After several weeks now of teleworking, cabin fever has set in. Cooking is a great stress reliever for me and a fun way to spend time with my family. The cast iron skillet was calling and the beat of the red drum I recently caught was just what was needed to splash the grease. Here are the simple steps to this tasty meal which fed our family of three dinner, plus an easy “fish dip” for the boat the next day.
We are cooking up a redfish caught in the northern Gulf of Mexico along Florida’s “Forgotten Coast”. Redfish take on different names regionally such as channel bass, spot tails, or drum. We target and catch these tasty and strong fish all year long. The warmer months of March through October are our favorite time to fish with artificial baits including spoons, soft plastics and topwater plugs.
Here are the steps and pics of our most enjoyable preparation of dinner. Try these out on your next chance you have some fresh fish to cook:
1. Prepare the filets. Cut out any bones which were not removed when cleaning the fish. Cut into your preferred frying and plating sizes, whether in “cubes” or “sticks”. Pat dry. 2. Prepare the egg wash. I whisked four eggs with equal parts milk to soak the fish in for a few minutes before tossing into the batter. 3. Prep the batter. We often use cracker meal or breadcrumbs to batter redfish filets when pan frying. These breadcrumbs were mixed with salt (to taste) in a bowl before dumping into a doubled up paper sack. Filets are placed in the bag and shaken well to fully cover the filets. 4. Heat Skillet with Extra Virgin Olive Oil. Whether a family heirloom, a garage sale find or yours purchased new, the cast iron skillet remains the tried and true tool in the kitchen for cooking countless delicious meals. This old skillet delights each meal and is stored with a coat of EVOO in between performances. 5a. These “cube” shaped poppers are plump and fresh. Fresh fish has very little aroma. When the fish hits the EVOO with the seasoned batter the smells come alive and bring out emotion from anyone downwind. Take a look at this fresh, plump redfish going into the skillet for the first time. 5b. Sticks in the skillet. Stick-shaped cuts of redfish are easy to prepare cutting along natural lines of filets to make easy-to-handle servings but larger than the cubes. For the thinner portions of the filet, towards the tail, or smaller fish use the sticks technique. The chef’s reward. The chef reserves the right to sneak a popper. In this case the chef launched the boat, rigged the bait of choice (spoon) and presented it to the fish. This redfish did not die in vain. 6. Let ‘em rest. These redfish sticks were the first out of the skillet. They will rest here on paper towels until it is time for supper. By resting on paper towels excess oil will drain out of the batter and will ensure the crisp remains for the mouth to enjoy. 7. Dinner is served! Pan fried redfish, rice pilaf, fresh squash and zuchinie and a dollop of tarter sauce. Enjoy your next respite from cabin fever with an easy and fresh plate. You’ll be glad you did.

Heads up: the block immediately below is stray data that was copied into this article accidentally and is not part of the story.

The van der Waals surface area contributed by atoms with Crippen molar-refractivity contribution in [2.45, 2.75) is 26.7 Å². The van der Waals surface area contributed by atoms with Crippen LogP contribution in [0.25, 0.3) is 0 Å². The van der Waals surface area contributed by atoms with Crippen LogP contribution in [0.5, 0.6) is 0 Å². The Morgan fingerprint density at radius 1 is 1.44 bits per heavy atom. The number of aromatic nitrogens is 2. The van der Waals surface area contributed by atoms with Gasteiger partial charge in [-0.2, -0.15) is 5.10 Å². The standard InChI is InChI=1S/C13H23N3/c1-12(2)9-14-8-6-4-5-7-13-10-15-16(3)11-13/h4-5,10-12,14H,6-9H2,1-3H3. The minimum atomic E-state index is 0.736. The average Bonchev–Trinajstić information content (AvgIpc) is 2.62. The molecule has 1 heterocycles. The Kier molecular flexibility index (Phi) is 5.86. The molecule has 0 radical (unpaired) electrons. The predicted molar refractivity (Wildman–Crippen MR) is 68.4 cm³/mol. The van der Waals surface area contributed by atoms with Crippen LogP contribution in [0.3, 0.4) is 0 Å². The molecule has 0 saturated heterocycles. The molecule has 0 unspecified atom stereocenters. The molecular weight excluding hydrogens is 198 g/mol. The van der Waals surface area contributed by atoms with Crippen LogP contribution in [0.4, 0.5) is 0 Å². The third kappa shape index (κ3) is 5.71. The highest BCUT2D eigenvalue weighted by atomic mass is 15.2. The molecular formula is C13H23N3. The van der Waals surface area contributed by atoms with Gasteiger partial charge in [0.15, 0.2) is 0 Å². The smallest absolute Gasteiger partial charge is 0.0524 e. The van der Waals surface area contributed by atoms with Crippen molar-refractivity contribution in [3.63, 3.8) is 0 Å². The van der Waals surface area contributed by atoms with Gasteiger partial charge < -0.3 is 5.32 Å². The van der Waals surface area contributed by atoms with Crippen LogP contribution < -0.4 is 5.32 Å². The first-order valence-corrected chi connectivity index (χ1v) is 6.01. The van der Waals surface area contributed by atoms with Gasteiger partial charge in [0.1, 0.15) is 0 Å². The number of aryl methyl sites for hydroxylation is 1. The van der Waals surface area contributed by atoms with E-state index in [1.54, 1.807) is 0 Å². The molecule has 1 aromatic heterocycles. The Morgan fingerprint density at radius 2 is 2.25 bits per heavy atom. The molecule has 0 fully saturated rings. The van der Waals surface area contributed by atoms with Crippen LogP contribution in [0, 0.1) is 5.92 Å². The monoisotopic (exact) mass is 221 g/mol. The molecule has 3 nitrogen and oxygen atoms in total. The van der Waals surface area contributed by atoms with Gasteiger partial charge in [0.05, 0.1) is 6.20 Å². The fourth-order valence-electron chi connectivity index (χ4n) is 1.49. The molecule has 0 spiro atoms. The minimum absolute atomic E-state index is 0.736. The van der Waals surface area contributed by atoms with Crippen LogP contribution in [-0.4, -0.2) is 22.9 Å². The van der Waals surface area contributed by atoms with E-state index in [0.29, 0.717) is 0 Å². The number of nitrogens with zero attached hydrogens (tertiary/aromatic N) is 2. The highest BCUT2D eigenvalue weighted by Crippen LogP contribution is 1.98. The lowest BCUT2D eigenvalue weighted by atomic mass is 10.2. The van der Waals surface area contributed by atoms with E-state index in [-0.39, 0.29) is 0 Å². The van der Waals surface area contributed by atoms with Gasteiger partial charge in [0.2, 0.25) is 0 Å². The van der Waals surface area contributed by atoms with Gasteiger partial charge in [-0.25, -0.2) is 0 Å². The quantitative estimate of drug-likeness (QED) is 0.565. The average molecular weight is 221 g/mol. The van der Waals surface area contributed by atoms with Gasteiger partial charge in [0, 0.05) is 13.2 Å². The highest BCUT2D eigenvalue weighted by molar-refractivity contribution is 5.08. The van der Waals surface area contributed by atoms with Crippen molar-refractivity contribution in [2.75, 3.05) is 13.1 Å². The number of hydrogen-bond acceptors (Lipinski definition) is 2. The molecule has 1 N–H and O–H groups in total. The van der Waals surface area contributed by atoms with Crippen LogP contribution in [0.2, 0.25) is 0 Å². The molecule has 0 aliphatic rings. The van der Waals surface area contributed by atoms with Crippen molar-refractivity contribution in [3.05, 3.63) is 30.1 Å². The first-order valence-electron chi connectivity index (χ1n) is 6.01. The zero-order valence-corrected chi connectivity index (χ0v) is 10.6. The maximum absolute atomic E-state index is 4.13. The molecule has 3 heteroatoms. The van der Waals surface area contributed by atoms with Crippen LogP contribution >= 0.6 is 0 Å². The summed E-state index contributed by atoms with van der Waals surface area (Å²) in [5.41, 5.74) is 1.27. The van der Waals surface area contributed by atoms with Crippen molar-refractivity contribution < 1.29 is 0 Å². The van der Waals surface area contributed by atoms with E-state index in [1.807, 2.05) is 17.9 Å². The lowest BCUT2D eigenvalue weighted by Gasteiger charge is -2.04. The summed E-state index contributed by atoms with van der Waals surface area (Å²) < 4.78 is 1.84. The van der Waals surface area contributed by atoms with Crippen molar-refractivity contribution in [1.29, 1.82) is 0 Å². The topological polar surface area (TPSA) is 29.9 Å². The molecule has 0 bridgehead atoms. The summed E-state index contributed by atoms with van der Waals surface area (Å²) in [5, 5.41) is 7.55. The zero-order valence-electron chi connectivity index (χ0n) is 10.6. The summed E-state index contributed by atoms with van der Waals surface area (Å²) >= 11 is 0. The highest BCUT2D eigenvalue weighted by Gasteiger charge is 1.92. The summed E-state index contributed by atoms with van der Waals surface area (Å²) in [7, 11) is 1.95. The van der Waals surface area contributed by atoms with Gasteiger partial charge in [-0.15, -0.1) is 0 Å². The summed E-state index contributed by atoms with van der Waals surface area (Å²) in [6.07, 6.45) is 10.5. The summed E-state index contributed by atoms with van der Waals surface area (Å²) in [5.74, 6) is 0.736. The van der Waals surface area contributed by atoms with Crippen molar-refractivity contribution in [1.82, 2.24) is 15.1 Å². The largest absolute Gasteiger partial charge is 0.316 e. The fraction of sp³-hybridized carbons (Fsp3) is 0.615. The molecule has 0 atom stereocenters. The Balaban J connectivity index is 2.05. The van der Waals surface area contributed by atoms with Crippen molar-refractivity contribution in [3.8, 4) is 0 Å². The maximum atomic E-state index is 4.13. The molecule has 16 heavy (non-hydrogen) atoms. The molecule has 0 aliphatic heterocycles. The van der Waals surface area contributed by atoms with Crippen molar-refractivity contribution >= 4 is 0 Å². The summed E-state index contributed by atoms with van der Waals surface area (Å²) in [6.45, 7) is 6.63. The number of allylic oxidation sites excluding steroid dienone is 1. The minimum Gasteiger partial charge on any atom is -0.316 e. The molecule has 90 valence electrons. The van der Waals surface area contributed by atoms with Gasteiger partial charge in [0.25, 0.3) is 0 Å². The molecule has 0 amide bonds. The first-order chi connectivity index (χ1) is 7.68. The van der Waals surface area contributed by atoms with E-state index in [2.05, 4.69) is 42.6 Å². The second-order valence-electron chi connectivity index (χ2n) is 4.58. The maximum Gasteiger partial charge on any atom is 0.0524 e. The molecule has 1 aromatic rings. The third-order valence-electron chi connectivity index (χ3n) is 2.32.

10 oz redfish (or other fresh white fish filet) ½ tsp. Salt (or to taste) ¼ tsp. Black pepper (or to taste) 1 cup Seasoned bread crumbs 4 eggs 1 cup milk (heavier the better) ½ cup extra virgin olive oil
Prepare fish filets by deboning and cutting to preferred serving size. Whisk eggs and add milk in bowl to wash (soak) fish filets for 10 min. Place seasonings and breadcrumbs in paper sack. Add extra virgin olive oil to cast iron skillet to cover bottom of pan, less than ¼” deep. Heat skillet to 350 degrees or until a “test” batter turns brown within 10 seconds. Take filets out of wash and insert into paper sack with breading mix. Shake. Fry filets in the hot oil for about three minutes on each side, until golden brown. Don’t crowd the pan to ensure they become crispy.
Bonus: Tarter Sauce…1/4 cup of mayo, fork full of relish, finish with paprika.